Poland, from zero to hero, an economy and property market

March 10, 2015

Over the last twenty five years Poland has transformed from a state-controlled economy, to one where market forces have buoyed up many private industries, which are now thriving.

Poland’s Business diversity and attraction

European Union accession in 2004 was a sort of coming of age and the country has since become a go-to spot in Europe, seen and used as a gateway to European markets, in more ways than one.

Geographically it makes perfect sense to have a base here as a distribution hub, with ease-of-access to the West and East. It has also become a low-cost outsource centre.

Krakow new BuildWage costs are not only lower in comparison with Western Europe, but also when ranked alongside Slovenia, Estonia, Slovakia, the Czech Rep., Hungary and Latvia. Only the likes of Romania, Lithuania and Bulgaria can compete on wage levels to Poland.

Poland a magnet for international business

Strong economic growth has been driven by international companies locating service centres or subsidiaries in Poland. This has not only helped boost industry, but also facilitated skills transfer to the Polish workforce, for example in areas of business management capabilities and technology. This trend is expected to continue and grow the business sector over the coming decade. It is also worth noting, the UK is a top investor in Poland, just behind Germany, which is seen as its traditional commercial partner.

The cities with the most experience of accommodating business service centres are: Warsaw, Krakow and Wroclaw.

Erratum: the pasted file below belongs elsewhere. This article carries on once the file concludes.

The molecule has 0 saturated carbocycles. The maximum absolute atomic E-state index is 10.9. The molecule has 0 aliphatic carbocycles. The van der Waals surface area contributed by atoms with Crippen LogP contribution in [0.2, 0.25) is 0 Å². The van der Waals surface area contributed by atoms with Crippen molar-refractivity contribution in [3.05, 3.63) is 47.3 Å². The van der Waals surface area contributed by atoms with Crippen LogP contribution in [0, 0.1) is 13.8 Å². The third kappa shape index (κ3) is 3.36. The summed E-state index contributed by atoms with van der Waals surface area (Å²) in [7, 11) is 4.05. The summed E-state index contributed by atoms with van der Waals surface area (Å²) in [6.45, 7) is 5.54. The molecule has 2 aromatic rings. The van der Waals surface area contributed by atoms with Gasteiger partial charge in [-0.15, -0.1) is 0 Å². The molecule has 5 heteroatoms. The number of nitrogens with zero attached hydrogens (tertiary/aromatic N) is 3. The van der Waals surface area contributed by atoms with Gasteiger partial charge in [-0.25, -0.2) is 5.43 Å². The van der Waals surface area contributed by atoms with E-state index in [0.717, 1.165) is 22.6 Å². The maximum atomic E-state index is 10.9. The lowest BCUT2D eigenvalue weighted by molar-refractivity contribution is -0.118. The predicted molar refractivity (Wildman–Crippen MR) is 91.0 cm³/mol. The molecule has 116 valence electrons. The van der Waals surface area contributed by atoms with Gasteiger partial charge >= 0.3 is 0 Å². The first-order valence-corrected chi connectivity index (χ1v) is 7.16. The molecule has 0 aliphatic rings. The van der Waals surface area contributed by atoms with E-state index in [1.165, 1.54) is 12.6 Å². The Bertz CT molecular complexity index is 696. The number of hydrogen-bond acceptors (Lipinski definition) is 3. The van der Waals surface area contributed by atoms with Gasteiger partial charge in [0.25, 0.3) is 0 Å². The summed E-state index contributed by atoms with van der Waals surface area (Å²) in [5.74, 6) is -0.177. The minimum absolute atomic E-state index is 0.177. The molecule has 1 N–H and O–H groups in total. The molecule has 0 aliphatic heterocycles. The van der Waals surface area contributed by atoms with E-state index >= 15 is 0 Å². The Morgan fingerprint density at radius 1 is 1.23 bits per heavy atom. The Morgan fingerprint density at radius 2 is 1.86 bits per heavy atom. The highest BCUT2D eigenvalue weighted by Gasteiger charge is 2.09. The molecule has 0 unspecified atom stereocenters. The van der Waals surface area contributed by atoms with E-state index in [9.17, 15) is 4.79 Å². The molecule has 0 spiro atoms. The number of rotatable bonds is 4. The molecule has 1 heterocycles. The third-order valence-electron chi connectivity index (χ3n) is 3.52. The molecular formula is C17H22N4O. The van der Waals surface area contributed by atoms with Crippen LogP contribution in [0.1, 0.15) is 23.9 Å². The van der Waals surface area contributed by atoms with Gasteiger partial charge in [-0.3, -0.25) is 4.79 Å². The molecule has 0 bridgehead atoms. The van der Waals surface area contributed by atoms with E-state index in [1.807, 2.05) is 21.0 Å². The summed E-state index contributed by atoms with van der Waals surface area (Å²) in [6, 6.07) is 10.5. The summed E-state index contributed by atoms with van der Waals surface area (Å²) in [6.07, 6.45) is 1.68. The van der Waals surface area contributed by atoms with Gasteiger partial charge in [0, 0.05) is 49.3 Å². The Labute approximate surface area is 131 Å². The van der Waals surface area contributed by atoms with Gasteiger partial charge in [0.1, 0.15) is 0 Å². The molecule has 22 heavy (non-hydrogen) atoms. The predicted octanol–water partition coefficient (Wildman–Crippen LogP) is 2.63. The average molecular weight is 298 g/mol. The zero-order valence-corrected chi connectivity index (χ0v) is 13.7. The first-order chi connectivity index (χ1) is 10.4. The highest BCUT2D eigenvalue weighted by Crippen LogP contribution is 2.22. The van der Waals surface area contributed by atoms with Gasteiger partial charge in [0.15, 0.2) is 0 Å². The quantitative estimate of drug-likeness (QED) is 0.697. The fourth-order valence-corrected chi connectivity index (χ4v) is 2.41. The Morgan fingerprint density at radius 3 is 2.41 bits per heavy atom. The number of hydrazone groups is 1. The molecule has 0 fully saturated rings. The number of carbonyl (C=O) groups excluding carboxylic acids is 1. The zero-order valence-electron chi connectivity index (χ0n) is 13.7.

In some city areas, Special Economic Zones (SEZ) have been set up and operating over many years, designed to create jobs and generate wealth locally. Certain conditions have to be met for a SEZ Licence to be granted, which, in turn, confers special business reliefs on participants e.g. tax relief- depending upon the invested funds and company size- can amount to up to 40%-60% of investment costs.

There are twelve of these SEZs, including Krakow, Katowice and Lódz.

Krakow boasts of businesses as diverse as telecommunications, like Motorola, to Business Services giants like Capgemini, IBM, through to energy companies like Shell, banks like HSBC, UBS and manufacturers like Electrolux. Poland is fast becoming a Pharmaceutical power hub with the likes of Pharmaceutical generics firm TEVA and Selvita.

Katowice has attracted many Telecommunications and Technology firms such as IBM, Oracle, Orange Poland, Rockwell Automation and the likes of Cap Gemini and financial service provider ING have a base there.

Lódz has attracted Procter and Gamble, ABB, and Dell, as well as nurturing a Bio Tech industry and hosting a Technology Incubator.

Poland’s Educated workforce

The Polish workforce is highly educated and growing. Annually 450,000 people graduate from Poland’s higher education institutions.

Few can rival the position of Poland in this respect, a great geographic location at the heart of Europe, a highly-educated workforce, with manageable labour costs, with no loss of quality in service delivery. In industries like financial services labour costs can be up to 75% lower than those in Germany, France and the UK* which represents real value-for-money.

Poland’s property market

The kind of things we look for in a strongly performing property market are: scope for good rental returns, capital growth and an array of decent exit options.

Given the strength and persistence of the economy, with both international and domestic firms doing well, they are in turn attracting staff to their business hubs or offices and paying white collar staff the wages to afford local rental apartments.

Given the growing white collar working class, they in turn will want to buy their own homes in Warsaw, or Krakow, once they have worked a while and saved, thus providing local demand for selling on property. A property exit strategy is no longer a one-horse-foreign-buyer-race. Real local buyers exist.

* Source:  McKinsey report on Poland 2025

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